Intent on building lasting careers, three newly recruited Jamaica Public Service (JPS) line workers have embarked on new chapters of their lives with the leading energy company.
For 24-year-old Tava Blake, the sole woman among the batch of 34 new hires who officially began their work duties last Tuesday after an intensive 10-week, long training programme, she’s undaunted by the gender imbalance.
Blake embraces her exceptionalism.
“It is the best feeling,” she declared, “but I know that it comes with hard work since I am a woman in a male-dominated field, but with God’s help, I will manage.”
A graduate of Portmore Community College with an associate degree in engineering technology and a Jonathan Grant High student, she is optimistic that her presence within JPS can motivate other members of the fairer sex. “I want to inspire other women to pursue this career as I’m an example to show that you can do it too,” Blake noted.
Accepted into the lineman apprenticeship training programme last year after working as a temporary JPS contractor, Blake has keen aspirations. “I see myself as a long-serving employee of JPS, because one day I hope I’ll be a Journeyman, the pinnacle of the field,” Blake said as she entered the ranks of the organisation, which already has on staff one other linewoman.
Also harbouring thoughts of extended service is Jonathan Shaw, who previously worked for five years as a contractor with JPS’ operations base in Trelawny before successfully enrolling in the lineman programme.
“I was waiting on this opportunity before COVID [the pandemic] stopped it. I applied and got in. It was a great experience as I learnt many things I didn’t know,” explained Shaw, who hails from Duncans and attended Holland High School.
The programme, he shared, educated him on “safety practices, drop off switches and chip savers, how to isolate and close power lines, how to clench conductors, and plant poles manually without a crane truck.”
A self-described “fix-it” who enjoys “pulling up things in my car and tinkering with electrical devices around the house”, Shaw looks forward to being an in-the-field face for JPS.
“I love going out there and representing the company. JPS is a big organisation and people look up to us, and it feels good to be a representative. I am looking forward to staying with this company until I am old,” the 24-year-old said.
Meanwhile, Shaw’s lineman colleague Raheem Reid, is excited to now be a full-time employee of a company he dreamt of working for since attending Cornwall College.
“I was always fascinated from a young age about how the company went about their business, and the whole electrical process intrigued me, so when I became aware of JPS being Jamaica’s primary supplier for electricity, I set out to be part of that,” Reid reminisced.
Thankful to his electrical installation teacher at the HEART Institute in Granville, St James, Valmore Ivey — himself a former lineman — who recommended that the student and part-time contractor apply to the apprenticeship programme, Reid added: “I told my contractor friend Tafari Thompson about the vacancies, and we sent in applications. Both of us were called for interviews, and we both got through,” he happily recalled. “The training sessions were nothing short of amazing. We got a wealth of knowledge over the 10 weeks, and the fact that by halfway through the training, we could challenge our teacher and say, ‘Based on what you told us, this can’t be like that’. We could have debates, and it made us eager to want to be out in the field,” the 24-year-old Reid said. “Going forward, with what we learned in the classroom setting, I hope to be able to transpose all this knowledge to become better. The goal is to be the best there is, so I want to be a journeyman 1, and beyond that.”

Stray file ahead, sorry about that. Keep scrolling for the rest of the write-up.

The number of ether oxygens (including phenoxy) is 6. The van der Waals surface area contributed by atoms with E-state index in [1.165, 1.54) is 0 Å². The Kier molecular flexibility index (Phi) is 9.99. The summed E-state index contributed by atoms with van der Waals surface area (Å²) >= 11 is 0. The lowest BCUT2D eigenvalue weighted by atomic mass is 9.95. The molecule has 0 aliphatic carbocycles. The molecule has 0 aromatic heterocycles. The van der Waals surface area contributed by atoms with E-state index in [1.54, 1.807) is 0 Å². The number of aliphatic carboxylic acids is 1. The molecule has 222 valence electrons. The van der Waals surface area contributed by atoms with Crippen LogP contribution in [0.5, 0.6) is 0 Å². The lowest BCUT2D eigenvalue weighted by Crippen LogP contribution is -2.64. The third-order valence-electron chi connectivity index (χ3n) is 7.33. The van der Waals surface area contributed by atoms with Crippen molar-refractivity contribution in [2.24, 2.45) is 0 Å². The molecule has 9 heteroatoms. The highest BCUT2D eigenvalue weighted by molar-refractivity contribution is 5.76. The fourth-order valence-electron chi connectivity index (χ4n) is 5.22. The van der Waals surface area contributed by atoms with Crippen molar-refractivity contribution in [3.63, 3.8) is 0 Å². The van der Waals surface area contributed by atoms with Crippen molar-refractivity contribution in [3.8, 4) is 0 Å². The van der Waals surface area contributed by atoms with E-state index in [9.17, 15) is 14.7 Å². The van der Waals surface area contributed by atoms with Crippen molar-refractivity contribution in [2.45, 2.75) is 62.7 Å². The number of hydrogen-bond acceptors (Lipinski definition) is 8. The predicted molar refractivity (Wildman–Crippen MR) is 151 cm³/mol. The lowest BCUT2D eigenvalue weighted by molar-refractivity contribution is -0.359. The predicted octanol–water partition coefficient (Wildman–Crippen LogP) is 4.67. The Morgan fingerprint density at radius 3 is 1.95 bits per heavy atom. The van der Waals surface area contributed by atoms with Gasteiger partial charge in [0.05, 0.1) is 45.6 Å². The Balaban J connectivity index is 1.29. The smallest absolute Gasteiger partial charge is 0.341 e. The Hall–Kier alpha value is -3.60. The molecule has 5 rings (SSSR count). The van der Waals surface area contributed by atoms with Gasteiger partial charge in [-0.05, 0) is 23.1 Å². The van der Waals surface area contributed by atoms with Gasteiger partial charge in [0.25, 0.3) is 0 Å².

Newly recruited JPS line workers (from left to right) Tava Blake, Jonathan Shaw and Raheem Reid.
Blaine Jarrett, JPS’ senior vice president of energy delivery, is thrilled with this new frontline complement. As the man with oversight for all the energy company’s grid services, transmission and distribution lines of JPS, he expressed big hopes for the line workers who will be undergoing further on-the-job training and will next be evaluated at a six-month juncture.
The lineman programme, Jarrett said, “is designed for a person to matriculate to the highest level within three years: a Journeyman lineman 1.” The current line workers, he said, will be assigned to various departments throughout the company each quarter and receive formal training from local coaches. With JPS now a 100-year-old institution, he said the company was seeking to further elevate the customers’ experience.
“We want to offer second-to-none customer service,” the senior vice president said. To this end, he revealed that a new module that formed part of the line workers’ training program was customer service tailored. “It was designed and introduced to the programme. Before there was no customer service element to the programme, and it’s not just knowing how-to, it’s about what can be done to make the customer feel special and empower them in that way,” Jarrett said.
“This batch of 34 persons is joining the company at a time when we are putting a lot more emphasis on a smarter grid, meaning that we are using a lot more electronics to help us diagnose issues on the grid. We can identify quicker where problems are and are using data and even artificial intelligence to diagnose what is happening,” Blaine further noted.